A group of 212 healthy 40-to 85-year-olds were administered the Purdue Pegboard test of manual dexterity. The four subtests included dominant hand, nondominant hand, and bimanual performance as well as a more complex bimanual task, assembly. Differences between scores of each hand were calculated to evaluate lateralization. Performance on all subtests slowed significantly with increasing age. Women were significantly faster than men on all tasks, but the rate of age-related decline in performance did not differ between sexes. Lateralization, which was significantly greater in women (p <. 01), tended to increase with age, but this trend was not statistically significant. This study provides age-and sex-specific normative values for Purdue Pegboard performance in individuals over age 40 and specifically emphasizes the need to consider sex when evaluating manual dexterity.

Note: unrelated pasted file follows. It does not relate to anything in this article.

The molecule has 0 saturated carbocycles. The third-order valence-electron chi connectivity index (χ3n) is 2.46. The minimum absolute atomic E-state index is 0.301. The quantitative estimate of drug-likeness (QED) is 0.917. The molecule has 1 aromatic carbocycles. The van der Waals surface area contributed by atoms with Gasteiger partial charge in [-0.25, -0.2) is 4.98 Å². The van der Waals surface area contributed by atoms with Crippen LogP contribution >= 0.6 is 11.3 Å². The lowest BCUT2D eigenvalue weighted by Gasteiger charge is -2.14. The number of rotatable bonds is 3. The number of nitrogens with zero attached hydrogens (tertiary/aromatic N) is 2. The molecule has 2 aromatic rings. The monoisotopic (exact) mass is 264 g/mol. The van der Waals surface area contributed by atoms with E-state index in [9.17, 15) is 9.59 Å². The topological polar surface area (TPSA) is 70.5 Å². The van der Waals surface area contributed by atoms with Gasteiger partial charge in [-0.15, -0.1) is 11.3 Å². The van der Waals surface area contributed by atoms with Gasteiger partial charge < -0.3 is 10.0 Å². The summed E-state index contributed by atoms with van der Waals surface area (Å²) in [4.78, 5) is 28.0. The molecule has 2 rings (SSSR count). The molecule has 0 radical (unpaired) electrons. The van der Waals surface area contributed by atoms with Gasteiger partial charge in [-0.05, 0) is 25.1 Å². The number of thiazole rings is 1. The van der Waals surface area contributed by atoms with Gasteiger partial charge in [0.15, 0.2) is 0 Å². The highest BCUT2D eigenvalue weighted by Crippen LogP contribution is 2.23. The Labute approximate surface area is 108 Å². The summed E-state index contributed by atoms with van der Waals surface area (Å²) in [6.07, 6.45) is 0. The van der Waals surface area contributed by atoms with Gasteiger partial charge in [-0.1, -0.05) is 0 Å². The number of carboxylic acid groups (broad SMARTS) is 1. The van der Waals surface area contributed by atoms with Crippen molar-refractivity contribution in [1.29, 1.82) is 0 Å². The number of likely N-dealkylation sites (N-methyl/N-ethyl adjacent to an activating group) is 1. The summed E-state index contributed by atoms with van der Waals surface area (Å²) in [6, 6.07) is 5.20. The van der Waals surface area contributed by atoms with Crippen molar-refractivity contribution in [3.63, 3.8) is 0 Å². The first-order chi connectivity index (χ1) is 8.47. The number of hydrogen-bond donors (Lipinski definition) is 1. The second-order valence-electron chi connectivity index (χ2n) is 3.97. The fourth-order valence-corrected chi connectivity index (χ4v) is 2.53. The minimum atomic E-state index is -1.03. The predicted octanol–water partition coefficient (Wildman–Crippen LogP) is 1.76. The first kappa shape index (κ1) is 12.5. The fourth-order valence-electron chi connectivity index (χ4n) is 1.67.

|Original language||English (US)|
|Number of pages||7|
|State||Published - Jan 1 1988|
ASJC Scopus subject areas
- Neuropsychology and Physiological Psychology
- Developmental and Educational Psychology